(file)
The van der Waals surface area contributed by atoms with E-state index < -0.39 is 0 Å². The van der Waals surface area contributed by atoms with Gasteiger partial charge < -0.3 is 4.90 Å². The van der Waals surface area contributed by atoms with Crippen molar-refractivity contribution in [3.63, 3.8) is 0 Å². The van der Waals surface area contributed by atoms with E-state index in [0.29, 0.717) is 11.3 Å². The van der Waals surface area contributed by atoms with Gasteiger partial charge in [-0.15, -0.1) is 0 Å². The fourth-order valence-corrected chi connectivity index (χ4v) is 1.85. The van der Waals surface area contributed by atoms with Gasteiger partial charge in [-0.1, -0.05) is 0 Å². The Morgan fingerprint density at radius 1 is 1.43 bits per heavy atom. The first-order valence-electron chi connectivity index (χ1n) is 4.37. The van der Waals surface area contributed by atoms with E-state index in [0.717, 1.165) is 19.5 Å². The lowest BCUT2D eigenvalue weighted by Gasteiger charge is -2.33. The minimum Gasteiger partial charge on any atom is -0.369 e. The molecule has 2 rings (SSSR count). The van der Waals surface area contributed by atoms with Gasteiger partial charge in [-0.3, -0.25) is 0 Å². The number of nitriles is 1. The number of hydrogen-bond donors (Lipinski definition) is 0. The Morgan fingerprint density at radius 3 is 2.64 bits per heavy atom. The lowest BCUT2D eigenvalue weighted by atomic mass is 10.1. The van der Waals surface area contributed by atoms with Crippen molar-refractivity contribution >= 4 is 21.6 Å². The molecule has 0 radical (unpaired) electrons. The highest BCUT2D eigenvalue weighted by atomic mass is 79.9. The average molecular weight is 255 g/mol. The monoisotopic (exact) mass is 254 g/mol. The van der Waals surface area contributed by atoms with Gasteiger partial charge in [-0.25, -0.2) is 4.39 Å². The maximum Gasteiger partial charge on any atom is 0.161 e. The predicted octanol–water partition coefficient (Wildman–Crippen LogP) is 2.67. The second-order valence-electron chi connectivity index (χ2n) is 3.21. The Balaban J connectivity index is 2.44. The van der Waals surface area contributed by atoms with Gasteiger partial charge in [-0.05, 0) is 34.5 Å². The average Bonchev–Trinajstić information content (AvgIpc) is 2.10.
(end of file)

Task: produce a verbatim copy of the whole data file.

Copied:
The van der Waals surface area contributed by atoms with E-state index < -0.39 is 0 Å². The van der Waals surface area contributed by atoms with Gasteiger partial charge < -0.3 is 4.90 Å². The van der Waals surface area contributed by atoms with Crippen molar-refractivity contribution in [3.63, 3.8) is 0 Å². The van der Waals surface area contributed by atoms with E-state index in [0.29, 0.717) is 11.3 Å². The van der Waals surface area contributed by atoms with Gasteiger partial charge in [-0.15, -0.1) is 0 Å². The fourth-order valence-corrected chi connectivity index (χ4v) is 1.85. The van der Waals surface area contributed by atoms with Gasteiger partial charge in [-0.1, -0.05) is 0 Å². The Morgan fingerprint density at radius 1 is 1.43 bits per heavy atom. The first-order valence-electron chi connectivity index (χ1n) is 4.37. The van der Waals surface area contributed by atoms with E-state index in [0.717, 1.165) is 19.5 Å². The lowest BCUT2D eigenvalue weighted by Gasteiger charge is -2.33. The minimum Gasteiger partial charge on any atom is -0.369 e. The molecule has 2 rings (SSSR count). The van der Waals surface area contributed by atoms with Gasteiger partial charge in [-0.3, -0.25) is 0 Å². The number of nitriles is 1. The number of hydrogen-bond donors (Lipinski definition) is 0. The Morgan fingerprint density at radius 3 is 2.64 bits per heavy atom. The lowest BCUT2D eigenvalue weighted by atomic mass is 10.1. The van der Waals surface area contributed by atoms with Crippen molar-refractivity contribution >= 4 is 21.6 Å². The molecule has 0 radical (unpaired) electrons. The highest BCUT2D eigenvalue weighted by atomic mass is 79.9. The average molecular weight is 255 g/mol. The monoisotopic (exact) mass is 254 g/mol. The van der Waals surface area contributed by atoms with Gasteiger partial charge in [-0.25, -0.2) is 4.39 Å². The maximum Gasteiger partial charge on any atom is 0.161 e. The predicted octanol–water partition coefficient (Wildman–Crippen LogP) is 2.67. The second-order valence-electron chi connectivity index (χ2n) is 3.21. The Balaban J connectivity index is 2.44. The van der Waals surface area contributed by atoms with Gasteiger partial charge in [-0.05, 0) is 34.5 Å². The average Bonchev–Trinajstić information content (AvgIpc) is 2.10.